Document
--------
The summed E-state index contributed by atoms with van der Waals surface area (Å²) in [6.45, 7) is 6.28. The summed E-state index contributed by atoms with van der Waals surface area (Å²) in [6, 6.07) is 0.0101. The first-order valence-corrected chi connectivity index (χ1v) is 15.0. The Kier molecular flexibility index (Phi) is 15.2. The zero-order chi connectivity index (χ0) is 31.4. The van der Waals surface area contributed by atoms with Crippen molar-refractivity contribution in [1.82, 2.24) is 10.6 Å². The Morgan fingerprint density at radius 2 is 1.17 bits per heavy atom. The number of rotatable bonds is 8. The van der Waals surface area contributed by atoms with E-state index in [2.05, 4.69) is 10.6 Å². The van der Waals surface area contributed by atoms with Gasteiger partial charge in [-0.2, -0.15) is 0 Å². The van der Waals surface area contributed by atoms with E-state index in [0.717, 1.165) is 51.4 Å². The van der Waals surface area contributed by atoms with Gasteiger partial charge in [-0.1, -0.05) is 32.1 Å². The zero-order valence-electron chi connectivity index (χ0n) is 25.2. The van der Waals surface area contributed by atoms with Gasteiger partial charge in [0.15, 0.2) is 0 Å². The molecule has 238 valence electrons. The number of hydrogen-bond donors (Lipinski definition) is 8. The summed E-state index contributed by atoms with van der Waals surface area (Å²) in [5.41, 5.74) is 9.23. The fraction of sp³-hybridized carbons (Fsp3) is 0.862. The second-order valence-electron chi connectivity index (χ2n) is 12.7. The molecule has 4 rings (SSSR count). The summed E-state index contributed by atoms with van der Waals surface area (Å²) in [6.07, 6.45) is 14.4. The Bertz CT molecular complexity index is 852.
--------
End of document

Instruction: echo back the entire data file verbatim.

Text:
The summed E-state index contributed by atoms with van der Waals surface area (Å²) in [6.45, 7) is 6.28. The summed E-state index contributed by atoms with van der Waals surface area (Å²) in [6, 6.07) is 0.0101. The first-order valence-corrected chi connectivity index (χ1v) is 15.0. The Kier molecular flexibility index (Phi) is 15.2. The zero-order chi connectivity index (χ0) is 31.4. The van der Waals surface area contributed by atoms with Crippen molar-refractivity contribution in [1.82, 2.24) is 10.6 Å². The Morgan fingerprint density at radius 2 is 1.17 bits per heavy atom. The number of rotatable bonds is 8. The van der Waals surface area contributed by atoms with E-state index in [2.05, 4.69) is 10.6 Å². The van der Waals surface area contributed by atoms with Gasteiger partial charge in [-0.2, -0.15) is 0 Å². The van der Waals surface area contributed by atoms with E-state index in [0.717, 1.165) is 51.4 Å². The van der Waals surface area contributed by atoms with Gasteiger partial charge in [-0.1, -0.05) is 32.1 Å². The zero-order valence-electron chi connectivity index (χ0n) is 25.2. The van der Waals surface area contributed by atoms with Gasteiger partial charge in [0.15, 0.2) is 0 Å². The molecule has 238 valence electrons. The number of hydrogen-bond donors (Lipinski definition) is 8. The summed E-state index contributed by atoms with van der Waals surface area (Å²) in [5.41, 5.74) is 9.23. The fraction of sp³-hybridized carbons (Fsp3) is 0.862. The second-order valence-electron chi connectivity index (χ2n) is 12.7. The molecule has 4 rings (SSSR count). The summed E-state index contributed by atoms with van der Waals surface area (Å²) in [6.07, 6.45) is 14.4. The Bertz CT molecular complexity index is 852.